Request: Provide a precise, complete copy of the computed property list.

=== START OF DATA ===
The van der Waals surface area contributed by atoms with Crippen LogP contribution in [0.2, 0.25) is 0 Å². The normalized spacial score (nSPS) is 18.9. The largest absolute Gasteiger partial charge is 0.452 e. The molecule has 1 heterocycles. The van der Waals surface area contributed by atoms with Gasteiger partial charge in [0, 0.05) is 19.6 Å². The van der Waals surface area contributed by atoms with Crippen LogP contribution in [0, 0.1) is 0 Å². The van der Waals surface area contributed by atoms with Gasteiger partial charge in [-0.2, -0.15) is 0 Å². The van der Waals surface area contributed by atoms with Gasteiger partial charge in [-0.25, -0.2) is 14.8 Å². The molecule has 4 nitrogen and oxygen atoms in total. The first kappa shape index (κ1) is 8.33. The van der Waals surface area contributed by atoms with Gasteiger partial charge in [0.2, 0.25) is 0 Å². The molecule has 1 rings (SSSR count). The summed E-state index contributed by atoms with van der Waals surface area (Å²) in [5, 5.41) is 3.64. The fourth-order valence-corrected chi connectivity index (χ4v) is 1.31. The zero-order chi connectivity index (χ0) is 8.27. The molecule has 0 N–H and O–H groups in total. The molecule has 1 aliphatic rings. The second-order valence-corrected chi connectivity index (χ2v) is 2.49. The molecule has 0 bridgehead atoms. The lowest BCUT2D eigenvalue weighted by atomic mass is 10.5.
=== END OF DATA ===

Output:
The van der Waals surface area contributed by atoms with Crippen LogP contribution in [0.2, 0.25) is 0 Å². The normalized spacial score (nSPS) is 18.9. The largest absolute Gasteiger partial charge is 0.452 e. The molecule has 1 heterocycles. The van der Waals surface area contributed by atoms with Gasteiger partial charge in [0, 0.05) is 19.6 Å². The van der Waals surface area contributed by atoms with Crippen LogP contribution in [0, 0.1) is 0 Å². The van der Waals surface area contributed by atoms with Gasteiger partial charge in [-0.2, -0.15) is 0 Å². The van der Waals surface area contributed by atoms with Gasteiger partial charge in [-0.25, -0.2) is 14.8 Å². The molecule has 4 nitrogen and oxygen atoms in total. The first kappa shape index (κ1) is 8.33. The van der Waals surface area contributed by atoms with Gasteiger partial charge in [0.2, 0.25) is 0 Å². The molecule has 1 rings (SSSR count). The summed E-state index contributed by atoms with van der Waals surface area (Å²) in [5, 5.41) is 3.64. The fourth-order valence-corrected chi connectivity index (χ4v) is 1.31. The zero-order chi connectivity index (χ0) is 8.27. The molecule has 0 N–H and O–H groups in total. The molecule has 1 aliphatic rings. The second-order valence-corrected chi connectivity index (χ2v) is 2.49. The molecule has 0 bridgehead atoms. The lowest BCUT2D eigenvalue weighted by atomic mass is 10.5.